- Be able to create and interpret different statistical representations of data (bar graphs, line graphs, circle graphs, stem-and-leaf)
- Be able to choose an appropriate way to display various sets of data
- Know why the Fundamental Counting Principle works and be...

...CHAPTER 3: PROBABILITY DISTRIBUTION
3.1
RANDOM VARIABLES AND PROBABILITY DISTRIBUTION
Random variables is a quantity resulting from an experiment that, by chance, can assume different values. Examples of random variables are the number of defective light bulbs produced during the week and the heights of the students is a class. Two types of random variables are discrete random variables and continuous random variable.
3.2
DISCRETE RANDOM VARIABLE
A random variable is called a discrete random variable if its set of posibble outcomes is countable. Probability distribution is a listing of all the outcomes of an experiment and the probability associated with each outcome. For example, the probability distribution of rolling a die once is as below: Outcome, x Probability, P(x) 1 1 6 2 1 6 3 1 6 4 1 6 5 1 6 6 1 6
The probability distribution for P(x) for a discrete random variable must satisfy two properties: 1. The values for the probabilities must be from 0 to 1; 0 ≤ ( ) ≤ 1 2. The sum for P(x) must be equal to 1; ∑ ( ) = 1
QMT200
3.2.1 FINDING MEAN AND VARIANCE Mean of X is also referred to as its “expected value”.
= ( ) Where: = ∑[ ( )]
( )=
= (
) − [ ( )]
(
)=
[
( )] = ( )
Example 1 An experiment consists of tossing two coins simultaneously. Write down the sample space. If X is the number of...

...chapter, you will be able to ONEDefine probability. TWO Describe the classical, empirical, and subjective approaches to probability. THREEUnderstand the terms experiment, event, outcome, permutation, and combination. FOURDefine the terms conditional probability and joint probability. FIVE Calculate probabilities applying the rules of addition and multiplication. SIXUse a tree diagram to organize and computeprobabilities. SEVEN Calculate a probability using Bayes theorem. What is probability There is really no answer to this question. Some people think of it as limiting frequency. That is, to say that the probability of getting heads when a coin is tossed means that, if the coin is tossed many times, it is likely to come down heads about half the time. But if you toss a coin 1000 times, you are not likely to get exactly 500 heads. You wouldnt be surprised to get only 495. But what about 450, or 100 Some people would say that you can work out probability by physical arguments, like the one we used for a fair coin. But this argument doesnt work in all cases, and it doesnt explain what probability means. Some people say it is subjective. You say that the probability of heads in a coin toss is 12 because you have no reason for thinking either heads or tails more likely you might change your view if you knew...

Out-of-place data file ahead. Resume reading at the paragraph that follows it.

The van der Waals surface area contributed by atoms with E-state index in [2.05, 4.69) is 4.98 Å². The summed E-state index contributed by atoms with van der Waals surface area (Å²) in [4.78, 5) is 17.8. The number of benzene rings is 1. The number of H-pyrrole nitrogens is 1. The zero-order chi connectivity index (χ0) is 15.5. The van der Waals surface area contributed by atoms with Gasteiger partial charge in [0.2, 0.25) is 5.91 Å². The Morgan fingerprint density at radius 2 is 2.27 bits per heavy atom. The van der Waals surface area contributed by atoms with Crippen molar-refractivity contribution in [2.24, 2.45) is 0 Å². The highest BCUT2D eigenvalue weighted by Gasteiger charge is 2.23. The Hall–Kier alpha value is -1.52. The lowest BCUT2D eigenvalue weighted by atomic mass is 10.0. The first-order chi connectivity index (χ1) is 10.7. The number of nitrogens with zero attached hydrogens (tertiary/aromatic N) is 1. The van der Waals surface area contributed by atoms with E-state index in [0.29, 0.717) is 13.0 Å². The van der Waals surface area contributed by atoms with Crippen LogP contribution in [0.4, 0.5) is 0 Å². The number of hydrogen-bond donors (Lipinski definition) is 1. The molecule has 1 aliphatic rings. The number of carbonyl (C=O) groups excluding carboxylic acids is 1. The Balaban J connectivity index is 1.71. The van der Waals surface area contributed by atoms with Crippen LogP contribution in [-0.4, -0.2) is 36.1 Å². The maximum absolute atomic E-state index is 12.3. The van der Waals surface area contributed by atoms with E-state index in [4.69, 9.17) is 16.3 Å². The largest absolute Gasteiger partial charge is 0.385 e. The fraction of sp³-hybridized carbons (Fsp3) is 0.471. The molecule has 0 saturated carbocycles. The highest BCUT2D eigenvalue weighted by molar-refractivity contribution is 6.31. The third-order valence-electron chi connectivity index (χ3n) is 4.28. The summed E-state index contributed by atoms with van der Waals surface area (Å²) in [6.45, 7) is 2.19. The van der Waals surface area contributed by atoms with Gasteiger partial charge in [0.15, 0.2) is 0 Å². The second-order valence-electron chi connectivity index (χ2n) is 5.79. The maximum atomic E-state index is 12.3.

...BBA (Fall - 2014)
Business Statistics
Theory of Probability
Ahmad
Jalil Ansari
Business Head
Enterprise Solution Division
Random Process
In a random process we know that what outcomes or
events could happen; but we do not know which
particular outcome or event will happen. For
example tossing of coin, rolling of dice, roulette
wheel, changes in valuation in shares, demand of
particular product etc.
Probability
It is the numeric value representing the chance,
likelihood, or possibility a particular event will
occur
It is measured as the fraction between 0 & 1 (or 0%
&100%)
Probability can never exceed 1 and can never be negative
i.e. if P(x) is the probability of occurring event x then 0 ≤
P(x) ≤ 1
Probability = 0 No chance of occurrence of given event
(Impossible event)
Probability = 1 Given event will always occur (Certain
event)
Probability in Business
Betting / Speculation
Estimate the chances that the new product will be
accepted by customers?
Possibility that the planned target will be met
The likelihood that the share prices of the portfolio will
increase
Likelihood of surviving a person till a particular age
Likelihood of surviving a person suffering from a
particular disease
etc. etc.
Probability
It is the numeric value representing the